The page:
True to form, Dems are dismissing the NYT story about high ACA deductibles as exaggerated.— Doug Henwood (@DougHenwood) November 15, 2015
What concerns, you may say?
Concerns as reported by this New York Times piece. It's simple, as the story explains:
But for many consumers, the sticker shock is coming not on the front end, when they purchase the plans, but on the back end when they get sick: sky-high deductibles that are leaving some newly insured feeling nearly as vulnerable as they were before they had coverage.
“The deductible, $3,000 a year, makes it impossible to actually go to the doctor,” said David R. Reines, 60, of Jefferson Township, N.J., a former hardware salesman with chronic knee pain. “We have insurance, but can’t afford to use it.”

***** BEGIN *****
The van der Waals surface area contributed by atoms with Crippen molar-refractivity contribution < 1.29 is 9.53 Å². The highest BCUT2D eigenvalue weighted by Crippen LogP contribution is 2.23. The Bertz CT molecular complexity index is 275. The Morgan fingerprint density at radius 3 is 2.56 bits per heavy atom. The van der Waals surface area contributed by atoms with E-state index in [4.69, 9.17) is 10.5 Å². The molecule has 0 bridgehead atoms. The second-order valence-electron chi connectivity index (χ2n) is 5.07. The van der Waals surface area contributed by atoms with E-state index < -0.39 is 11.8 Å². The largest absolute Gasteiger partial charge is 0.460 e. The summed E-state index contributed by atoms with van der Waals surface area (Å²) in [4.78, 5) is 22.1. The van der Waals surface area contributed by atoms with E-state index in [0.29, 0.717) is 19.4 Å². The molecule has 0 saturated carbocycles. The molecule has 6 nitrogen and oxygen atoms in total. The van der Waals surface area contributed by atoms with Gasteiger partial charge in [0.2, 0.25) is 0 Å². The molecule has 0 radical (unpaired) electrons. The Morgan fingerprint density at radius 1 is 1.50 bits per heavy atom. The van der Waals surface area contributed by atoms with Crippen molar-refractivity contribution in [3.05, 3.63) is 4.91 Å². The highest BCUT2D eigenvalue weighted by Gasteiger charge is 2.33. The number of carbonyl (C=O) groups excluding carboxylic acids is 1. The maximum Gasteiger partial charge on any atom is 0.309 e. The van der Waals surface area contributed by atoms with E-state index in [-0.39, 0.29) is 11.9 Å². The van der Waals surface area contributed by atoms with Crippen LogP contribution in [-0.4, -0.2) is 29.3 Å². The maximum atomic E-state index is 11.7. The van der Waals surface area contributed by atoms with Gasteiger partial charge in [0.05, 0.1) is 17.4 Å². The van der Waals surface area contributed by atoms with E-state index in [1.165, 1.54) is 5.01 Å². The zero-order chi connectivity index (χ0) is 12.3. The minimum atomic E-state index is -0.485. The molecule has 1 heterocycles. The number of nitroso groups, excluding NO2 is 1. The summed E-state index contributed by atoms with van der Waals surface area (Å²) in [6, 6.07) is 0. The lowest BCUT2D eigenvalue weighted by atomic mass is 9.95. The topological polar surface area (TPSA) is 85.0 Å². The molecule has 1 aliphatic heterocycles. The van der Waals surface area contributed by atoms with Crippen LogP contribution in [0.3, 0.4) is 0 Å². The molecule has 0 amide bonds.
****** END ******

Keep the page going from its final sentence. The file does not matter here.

This has been a concern that has been in the weeds for a few years.
How many people does this effect? More than 50 percent in many states.
Dear Leader himself has no problem in talking about how cheap Obamacare plans are. He remains studiously silent about the cost of deductibles.
And, again, this isn't isolated:
In Miami, the median deductible, according to HealthCare.gov, is $5,000. (Half of the plans are above the median, and half below it.) In Jackson, Miss., the comparable figure is $5,500. In Chicago, the median deductible is $3,400. In Phoenix, it is $4,000; in Houston and Des Moines, $3,000.And, it's not going to get any better.
Sara Rosenbaum, a professor of health law and policy at George Washington University who supports the health law, said the rising deductibles were part of a trend that she described as the “degradation of health insurance.”